Using Skype, Messenger, or WhatsApp/Viber Internet call not only is handy using one’s mobile device, but it also comes free and has continuous service, unlike international phone cards. However, since many localities in the Philippines still do not have a reliable Internet connection, traditional means of communication are more practical.
Bring backup copies of travel documents
This includes your passport, OWWA registration, air tickets, and other receipts. These documents can easily get mixed up on transit as airport staff (guards, airline front desk, immigration, etc.) keep asking for them. And when you arrive in your work location, these documents are still subject to inspection. Losing them can be a nightmare, so having a set of duplicates (hard copy or self-emailed scanned copies) is advisable.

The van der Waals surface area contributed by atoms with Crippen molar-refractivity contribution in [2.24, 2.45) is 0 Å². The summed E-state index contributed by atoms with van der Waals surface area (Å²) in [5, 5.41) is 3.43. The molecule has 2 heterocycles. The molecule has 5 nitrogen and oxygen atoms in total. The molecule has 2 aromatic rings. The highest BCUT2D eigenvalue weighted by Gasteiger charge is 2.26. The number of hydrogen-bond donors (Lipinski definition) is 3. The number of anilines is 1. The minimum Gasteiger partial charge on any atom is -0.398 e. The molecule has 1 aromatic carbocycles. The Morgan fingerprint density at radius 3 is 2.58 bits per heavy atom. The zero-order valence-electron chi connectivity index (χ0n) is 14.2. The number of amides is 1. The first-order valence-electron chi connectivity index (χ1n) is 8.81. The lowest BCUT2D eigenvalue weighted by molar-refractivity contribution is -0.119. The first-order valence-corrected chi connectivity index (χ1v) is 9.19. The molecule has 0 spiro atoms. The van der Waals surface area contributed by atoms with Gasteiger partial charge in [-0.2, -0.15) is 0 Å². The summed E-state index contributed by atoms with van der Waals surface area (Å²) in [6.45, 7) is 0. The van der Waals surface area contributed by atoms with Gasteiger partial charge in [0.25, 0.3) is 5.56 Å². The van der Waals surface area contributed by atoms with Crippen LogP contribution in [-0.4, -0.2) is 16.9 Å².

Prepare your local bank account for overseas remittance
If your hometown has reliable banks, your family can withdraw money from, set up an account in that bank. It would then be cheaper for you to send money using a virtual bank transfer instead of sending a door-to-door remittance. Also, if the bank offers online banking facility, you can have easier access to your account balance even when you’re outside the Philippines.
While new financial technologies enable a more convenient way of transferring funds such as WeChat Remit, Denarii Cash or bitcoin, traditional methods such as MoneyGram and Western Union to Palawan, Cebuana Lhuillier, and other receiving agents in the Philippines is still widely adopted.
Bring a reasonable amount of currency with you
Bring in a fair amount of host currency when you fly to your destination. Doing so helps you with contingency purposes (taxi fare, hotel, food, phone calls). Airports usually have money exchange counters, but in case they are closed at the time of your arrival, having that desired currency in your wallet gives you a feeling of confidence on your first trip to that country.